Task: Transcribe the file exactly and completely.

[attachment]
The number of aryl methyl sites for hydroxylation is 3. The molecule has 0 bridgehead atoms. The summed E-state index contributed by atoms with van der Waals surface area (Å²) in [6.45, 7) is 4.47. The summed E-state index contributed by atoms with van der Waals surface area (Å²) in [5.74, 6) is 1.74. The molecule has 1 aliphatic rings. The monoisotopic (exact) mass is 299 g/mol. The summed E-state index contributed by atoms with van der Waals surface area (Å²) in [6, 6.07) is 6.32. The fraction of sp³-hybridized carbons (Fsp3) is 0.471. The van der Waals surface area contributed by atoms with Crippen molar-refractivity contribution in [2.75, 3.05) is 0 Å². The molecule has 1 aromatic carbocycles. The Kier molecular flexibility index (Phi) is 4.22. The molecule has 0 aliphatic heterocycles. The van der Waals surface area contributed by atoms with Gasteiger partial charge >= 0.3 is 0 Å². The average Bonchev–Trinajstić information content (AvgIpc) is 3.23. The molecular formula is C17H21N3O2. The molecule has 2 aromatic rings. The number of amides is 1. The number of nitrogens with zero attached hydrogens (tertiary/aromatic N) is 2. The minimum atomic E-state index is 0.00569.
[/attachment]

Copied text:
The number of aryl methyl sites for hydroxylation is 3. The molecule has 0 bridgehead atoms. The summed E-state index contributed by atoms with van der Waals surface area (Å²) in [6.45, 7) is 4.47. The summed E-state index contributed by atoms with van der Waals surface area (Å²) in [5.74, 6) is 1.74. The molecule has 1 aliphatic rings. The monoisotopic (exact) mass is 299 g/mol. The summed E-state index contributed by atoms with van der Waals surface area (Å²) in [6, 6.07) is 6.32. The fraction of sp³-hybridized carbons (Fsp3) is 0.471. The van der Waals surface area contributed by atoms with Crippen molar-refractivity contribution in [2.75, 3.05) is 0 Å². The molecule has 1 aromatic carbocycles. The Kier molecular flexibility index (Phi) is 4.22. The molecule has 0 aliphatic heterocycles. The van der Waals surface area contributed by atoms with Gasteiger partial charge >= 0.3 is 0 Å². The average Bonchev–Trinajstić information content (AvgIpc) is 3.23. The molecular formula is C17H21N3O2. The molecule has 2 aromatic rings. The number of amides is 1. The number of nitrogens with zero attached hydrogens (tertiary/aromatic N) is 2. The minimum atomic E-state index is 0.00569.